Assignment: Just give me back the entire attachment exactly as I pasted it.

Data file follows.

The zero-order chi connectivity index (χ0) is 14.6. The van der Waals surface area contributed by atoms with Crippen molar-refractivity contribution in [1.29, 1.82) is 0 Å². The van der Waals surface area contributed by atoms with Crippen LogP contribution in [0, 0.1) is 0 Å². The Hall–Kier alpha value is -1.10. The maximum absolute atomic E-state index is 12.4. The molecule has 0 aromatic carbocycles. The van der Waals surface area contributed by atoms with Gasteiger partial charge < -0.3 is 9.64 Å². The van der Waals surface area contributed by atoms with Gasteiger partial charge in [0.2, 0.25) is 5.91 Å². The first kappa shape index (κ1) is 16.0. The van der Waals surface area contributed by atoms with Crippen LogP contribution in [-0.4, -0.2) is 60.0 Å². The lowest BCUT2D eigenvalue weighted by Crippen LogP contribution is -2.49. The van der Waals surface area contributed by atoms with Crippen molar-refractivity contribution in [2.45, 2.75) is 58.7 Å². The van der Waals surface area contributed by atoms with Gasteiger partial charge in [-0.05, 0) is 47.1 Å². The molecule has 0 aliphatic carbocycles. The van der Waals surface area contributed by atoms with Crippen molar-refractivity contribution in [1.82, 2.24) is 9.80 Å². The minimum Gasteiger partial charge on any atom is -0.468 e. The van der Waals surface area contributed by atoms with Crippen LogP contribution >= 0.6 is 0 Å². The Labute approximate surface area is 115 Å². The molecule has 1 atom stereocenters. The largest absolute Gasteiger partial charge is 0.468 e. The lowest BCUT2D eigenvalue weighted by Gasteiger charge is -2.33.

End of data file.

The zero-order chi connectivity index (χ0) is 14.6. The van der Waals surface area contributed by atoms with Crippen molar-refractivity contribution in [1.29, 1.82) is 0 Å². The van der Waals surface area contributed by atoms with Crippen LogP contribution in [0, 0.1) is 0 Å². The Hall–Kier alpha value is -1.10. The maximum absolute atomic E-state index is 12.4. The molecule has 0 aromatic carbocycles. The van der Waals surface area contributed by atoms with Gasteiger partial charge < -0.3 is 9.64 Å². The van der Waals surface area contributed by atoms with Gasteiger partial charge in [0.2, 0.25) is 5.91 Å². The first kappa shape index (κ1) is 16.0. The van der Waals surface area contributed by atoms with Crippen LogP contribution in [-0.4, -0.2) is 60.0 Å². The lowest BCUT2D eigenvalue weighted by Crippen LogP contribution is -2.49. The van der Waals surface area contributed by atoms with Crippen molar-refractivity contribution in [2.45, 2.75) is 58.7 Å². The van der Waals surface area contributed by atoms with Gasteiger partial charge in [-0.05, 0) is 47.1 Å². The molecule has 0 aliphatic carbocycles. The van der Waals surface area contributed by atoms with Crippen molar-refractivity contribution in [1.82, 2.24) is 9.80 Å². The minimum Gasteiger partial charge on any atom is -0.468 e. The van der Waals surface area contributed by atoms with Crippen LogP contribution >= 0.6 is 0 Å². The Labute approximate surface area is 115 Å². The molecule has 1 atom stereocenters. The largest absolute Gasteiger partial charge is 0.468 e. The lowest BCUT2D eigenvalue weighted by Gasteiger charge is -2.33.